Footsteps from Queen Emma Bridge is the 82-room Sonesta Kura Hulanda Village and Spa. Gardens shroud two swimming pools and rooms are fashioned from former colonial houses. The decor is a bit tired but the hotel has an irresistible charm.
Tried & Tested
Harbour Village Beach Club
Set on a quiet peninsula, the property’s exquisite gardens frame Bonaire’s only private beach – and what a beach; possibly the best on the island. A thicket of palms draped with double hammocks provides seclusion for romantics, and gently shelving sand makes it a relaxing choice for families, as do the beachfront two-bedroom suites.
While everyone wants an ocean-view room, their budget doesn’t always allow. It’s not a problem here, as the marina-view rooms also overlook the blue.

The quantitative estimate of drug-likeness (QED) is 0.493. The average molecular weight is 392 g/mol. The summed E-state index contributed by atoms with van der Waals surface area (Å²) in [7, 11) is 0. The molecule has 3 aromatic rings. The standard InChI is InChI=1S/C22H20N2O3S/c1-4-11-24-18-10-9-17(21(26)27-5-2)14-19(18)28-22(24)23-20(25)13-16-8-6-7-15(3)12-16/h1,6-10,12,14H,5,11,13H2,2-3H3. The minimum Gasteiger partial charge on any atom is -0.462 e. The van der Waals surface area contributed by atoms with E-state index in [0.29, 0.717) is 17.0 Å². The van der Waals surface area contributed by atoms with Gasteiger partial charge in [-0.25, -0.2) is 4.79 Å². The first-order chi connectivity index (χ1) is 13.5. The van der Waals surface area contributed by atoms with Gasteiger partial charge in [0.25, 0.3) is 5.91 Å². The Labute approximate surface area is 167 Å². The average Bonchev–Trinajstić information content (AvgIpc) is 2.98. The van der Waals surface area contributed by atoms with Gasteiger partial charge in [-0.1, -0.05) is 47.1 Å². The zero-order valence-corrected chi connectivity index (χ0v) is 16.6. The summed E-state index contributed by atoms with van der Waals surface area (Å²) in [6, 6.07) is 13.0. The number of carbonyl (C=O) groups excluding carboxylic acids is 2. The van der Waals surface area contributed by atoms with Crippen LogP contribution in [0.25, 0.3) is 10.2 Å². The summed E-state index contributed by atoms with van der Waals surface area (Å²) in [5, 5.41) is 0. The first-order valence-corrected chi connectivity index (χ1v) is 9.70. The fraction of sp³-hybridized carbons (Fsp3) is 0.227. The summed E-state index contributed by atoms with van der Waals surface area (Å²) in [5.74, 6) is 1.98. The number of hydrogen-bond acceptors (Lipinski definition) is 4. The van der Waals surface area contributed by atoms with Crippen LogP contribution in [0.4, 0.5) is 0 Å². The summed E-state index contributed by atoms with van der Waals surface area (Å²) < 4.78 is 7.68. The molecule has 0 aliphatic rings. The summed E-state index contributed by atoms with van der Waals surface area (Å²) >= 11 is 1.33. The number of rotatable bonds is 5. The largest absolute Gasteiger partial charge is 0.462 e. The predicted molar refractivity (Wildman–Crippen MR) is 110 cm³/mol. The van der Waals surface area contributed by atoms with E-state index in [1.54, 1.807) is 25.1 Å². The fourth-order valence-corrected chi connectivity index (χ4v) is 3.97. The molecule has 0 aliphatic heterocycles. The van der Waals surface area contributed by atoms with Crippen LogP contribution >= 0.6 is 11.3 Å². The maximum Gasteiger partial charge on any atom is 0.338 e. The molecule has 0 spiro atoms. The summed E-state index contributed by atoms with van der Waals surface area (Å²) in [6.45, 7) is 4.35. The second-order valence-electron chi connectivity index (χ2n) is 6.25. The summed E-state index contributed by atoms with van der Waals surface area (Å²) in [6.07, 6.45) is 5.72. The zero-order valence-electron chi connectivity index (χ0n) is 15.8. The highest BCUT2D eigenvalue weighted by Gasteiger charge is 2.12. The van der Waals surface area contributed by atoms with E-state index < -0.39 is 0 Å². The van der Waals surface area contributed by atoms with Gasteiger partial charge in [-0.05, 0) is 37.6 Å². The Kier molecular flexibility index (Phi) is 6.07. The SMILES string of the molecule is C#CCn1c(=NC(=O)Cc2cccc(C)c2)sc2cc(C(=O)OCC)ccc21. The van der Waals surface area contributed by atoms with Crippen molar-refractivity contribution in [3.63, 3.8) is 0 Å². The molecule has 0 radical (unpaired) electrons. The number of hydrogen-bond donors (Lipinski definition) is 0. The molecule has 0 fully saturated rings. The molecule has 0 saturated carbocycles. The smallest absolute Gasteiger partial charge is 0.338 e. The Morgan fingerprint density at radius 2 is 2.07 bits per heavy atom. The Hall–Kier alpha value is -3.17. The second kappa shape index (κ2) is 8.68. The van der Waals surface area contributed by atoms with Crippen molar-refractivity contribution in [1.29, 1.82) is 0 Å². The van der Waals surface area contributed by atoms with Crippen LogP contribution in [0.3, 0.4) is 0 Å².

The on-site dive shops offer a concierge service that preps and cleans clients’ gear, while the coral conservation programme ensures the surrounding shallows are teeming with fish. You can even watch them as you dine at the over-water restaurant. Happy hour goes on for two hours, and a candlelit table on the sand comes as standard at the weekly beach barbecue.
Rooms at Harbour Village Beach Club with Small Luxury Hotels of the World start at $295 per night including breakfast, based on two sharing.
KLM operates a year-round service from Heathrow via Amsterdam, with return fares to Curacao from £661 and to Bonaire starting at £809.